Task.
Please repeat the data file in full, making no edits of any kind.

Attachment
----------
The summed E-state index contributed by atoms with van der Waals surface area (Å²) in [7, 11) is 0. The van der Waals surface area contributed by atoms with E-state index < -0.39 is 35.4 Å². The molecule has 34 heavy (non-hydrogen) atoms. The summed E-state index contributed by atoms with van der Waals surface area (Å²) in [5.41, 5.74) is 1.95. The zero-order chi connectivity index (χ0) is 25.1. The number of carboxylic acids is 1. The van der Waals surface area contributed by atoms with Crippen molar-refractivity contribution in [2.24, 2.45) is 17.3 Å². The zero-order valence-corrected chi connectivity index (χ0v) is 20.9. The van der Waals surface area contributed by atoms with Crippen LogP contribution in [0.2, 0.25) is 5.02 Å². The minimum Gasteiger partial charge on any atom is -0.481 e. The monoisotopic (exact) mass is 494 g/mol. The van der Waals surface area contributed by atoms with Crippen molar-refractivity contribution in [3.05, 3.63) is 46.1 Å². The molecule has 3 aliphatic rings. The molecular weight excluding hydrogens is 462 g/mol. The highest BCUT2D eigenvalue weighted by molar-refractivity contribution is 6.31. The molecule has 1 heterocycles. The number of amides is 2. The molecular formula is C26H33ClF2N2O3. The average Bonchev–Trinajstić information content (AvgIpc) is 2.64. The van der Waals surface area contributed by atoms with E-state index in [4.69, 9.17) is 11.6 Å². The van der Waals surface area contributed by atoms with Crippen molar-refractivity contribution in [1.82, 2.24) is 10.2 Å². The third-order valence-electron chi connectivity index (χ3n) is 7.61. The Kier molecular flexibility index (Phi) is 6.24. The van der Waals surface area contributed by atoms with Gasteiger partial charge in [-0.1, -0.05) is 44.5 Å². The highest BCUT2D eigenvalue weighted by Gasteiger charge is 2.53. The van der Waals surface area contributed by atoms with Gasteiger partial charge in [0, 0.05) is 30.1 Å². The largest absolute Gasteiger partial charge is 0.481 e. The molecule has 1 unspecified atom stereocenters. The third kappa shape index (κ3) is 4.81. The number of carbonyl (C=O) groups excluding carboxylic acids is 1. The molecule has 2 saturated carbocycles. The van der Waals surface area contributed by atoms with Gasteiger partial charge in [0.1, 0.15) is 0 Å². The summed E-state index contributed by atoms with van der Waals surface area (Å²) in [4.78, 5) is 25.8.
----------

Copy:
The summed E-state index contributed by atoms with van der Waals surface area (Å²) in [7, 11) is 0. The van der Waals surface area contributed by atoms with E-state index < -0.39 is 35.4 Å². The molecule has 34 heavy (non-hydrogen) atoms. The summed E-state index contributed by atoms with van der Waals surface area (Å²) in [5.41, 5.74) is 1.95. The zero-order chi connectivity index (χ0) is 25.1. The number of carboxylic acids is 1. The van der Waals surface area contributed by atoms with Crippen molar-refractivity contribution in [2.24, 2.45) is 17.3 Å². The zero-order valence-corrected chi connectivity index (χ0v) is 20.9. The van der Waals surface area contributed by atoms with Crippen LogP contribution in [0.2, 0.25) is 5.02 Å². The minimum Gasteiger partial charge on any atom is -0.481 e. The monoisotopic (exact) mass is 494 g/mol. The van der Waals surface area contributed by atoms with Crippen molar-refractivity contribution in [3.05, 3.63) is 46.1 Å². The molecule has 3 aliphatic rings. The molecular weight excluding hydrogens is 462 g/mol. The highest BCUT2D eigenvalue weighted by molar-refractivity contribution is 6.31. The molecule has 1 heterocycles. The number of amides is 2. The molecular formula is C26H33ClF2N2O3. The average Bonchev–Trinajstić information content (AvgIpc) is 2.64. The van der Waals surface area contributed by atoms with E-state index in [4.69, 9.17) is 11.6 Å². The van der Waals surface area contributed by atoms with Crippen molar-refractivity contribution in [1.82, 2.24) is 10.2 Å². The third-order valence-electron chi connectivity index (χ3n) is 7.61. The Kier molecular flexibility index (Phi) is 6.24. The van der Waals surface area contributed by atoms with Gasteiger partial charge in [-0.1, -0.05) is 44.5 Å². The highest BCUT2D eigenvalue weighted by Gasteiger charge is 2.53. The van der Waals surface area contributed by atoms with Gasteiger partial charge in [0, 0.05) is 30.1 Å². The largest absolute Gasteiger partial charge is 0.481 e. The molecule has 1 unspecified atom stereocenters. The third kappa shape index (κ3) is 4.81. The number of carbonyl (C=O) groups excluding carboxylic acids is 1. The molecule has 2 saturated carbocycles. The van der Waals surface area contributed by atoms with Gasteiger partial charge in [0.1, 0.15) is 0 Å². The summed E-state index contributed by atoms with van der Waals surface area (Å²) in [4.78, 5) is 25.8.